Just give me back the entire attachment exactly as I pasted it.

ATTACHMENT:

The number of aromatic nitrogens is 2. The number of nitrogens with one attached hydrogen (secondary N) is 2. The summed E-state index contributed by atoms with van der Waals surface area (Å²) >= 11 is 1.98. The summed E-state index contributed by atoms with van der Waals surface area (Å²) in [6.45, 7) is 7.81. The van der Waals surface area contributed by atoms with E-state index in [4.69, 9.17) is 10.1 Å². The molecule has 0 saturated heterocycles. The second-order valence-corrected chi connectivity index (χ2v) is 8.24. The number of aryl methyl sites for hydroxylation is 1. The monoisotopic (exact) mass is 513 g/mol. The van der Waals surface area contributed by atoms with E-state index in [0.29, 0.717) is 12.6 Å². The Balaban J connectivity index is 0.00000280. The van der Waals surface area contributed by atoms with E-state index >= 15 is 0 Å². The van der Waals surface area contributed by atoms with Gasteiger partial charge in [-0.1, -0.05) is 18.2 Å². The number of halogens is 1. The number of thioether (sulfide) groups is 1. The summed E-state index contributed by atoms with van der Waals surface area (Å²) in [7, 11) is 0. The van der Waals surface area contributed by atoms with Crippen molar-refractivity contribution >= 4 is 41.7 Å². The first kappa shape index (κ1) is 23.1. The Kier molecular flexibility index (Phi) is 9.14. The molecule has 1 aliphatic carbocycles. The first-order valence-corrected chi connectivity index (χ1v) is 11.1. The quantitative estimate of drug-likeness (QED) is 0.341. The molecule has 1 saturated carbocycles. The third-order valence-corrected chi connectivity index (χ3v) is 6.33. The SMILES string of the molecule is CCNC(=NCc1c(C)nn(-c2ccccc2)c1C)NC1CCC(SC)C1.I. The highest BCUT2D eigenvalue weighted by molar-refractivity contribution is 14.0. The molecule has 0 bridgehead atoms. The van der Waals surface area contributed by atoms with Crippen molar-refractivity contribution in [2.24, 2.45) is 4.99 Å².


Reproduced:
The number of aromatic nitrogens is 2. The number of nitrogens with one attached hydrogen (secondary N) is 2. The summed E-state index contributed by atoms with van der Waals surface area (Å²) >= 11 is 1.98. The summed E-state index contributed by atoms with van der Waals surface area (Å²) in [6.45, 7) is 7.81. The van der Waals surface area contributed by atoms with E-state index in [4.69, 9.17) is 10.1 Å². The molecule has 0 saturated heterocycles. The second-order valence-corrected chi connectivity index (χ2v) is 8.24. The number of aryl methyl sites for hydroxylation is 1. The monoisotopic (exact) mass is 513 g/mol. The van der Waals surface area contributed by atoms with E-state index in [0.29, 0.717) is 12.6 Å². The Balaban J connectivity index is 0.00000280. The van der Waals surface area contributed by atoms with E-state index >= 15 is 0 Å². The van der Waals surface area contributed by atoms with Gasteiger partial charge in [-0.1, -0.05) is 18.2 Å². The number of halogens is 1. The number of thioether (sulfide) groups is 1. The summed E-state index contributed by atoms with van der Waals surface area (Å²) in [7, 11) is 0. The van der Waals surface area contributed by atoms with Crippen molar-refractivity contribution >= 4 is 41.7 Å². The first kappa shape index (κ1) is 23.1. The Kier molecular flexibility index (Phi) is 9.14. The molecule has 1 aliphatic carbocycles. The first-order valence-corrected chi connectivity index (χ1v) is 11.1. The quantitative estimate of drug-likeness (QED) is 0.341. The molecule has 1 saturated carbocycles. The third-order valence-corrected chi connectivity index (χ3v) is 6.33. The SMILES string of the molecule is CCNC(=NCc1c(C)nn(-c2ccccc2)c1C)NC1CCC(SC)C1.I. The highest BCUT2D eigenvalue weighted by molar-refractivity contribution is 14.0. The molecule has 0 bridgehead atoms. The van der Waals surface area contributed by atoms with Crippen molar-refractivity contribution in [2.24, 2.45) is 4.99 Å².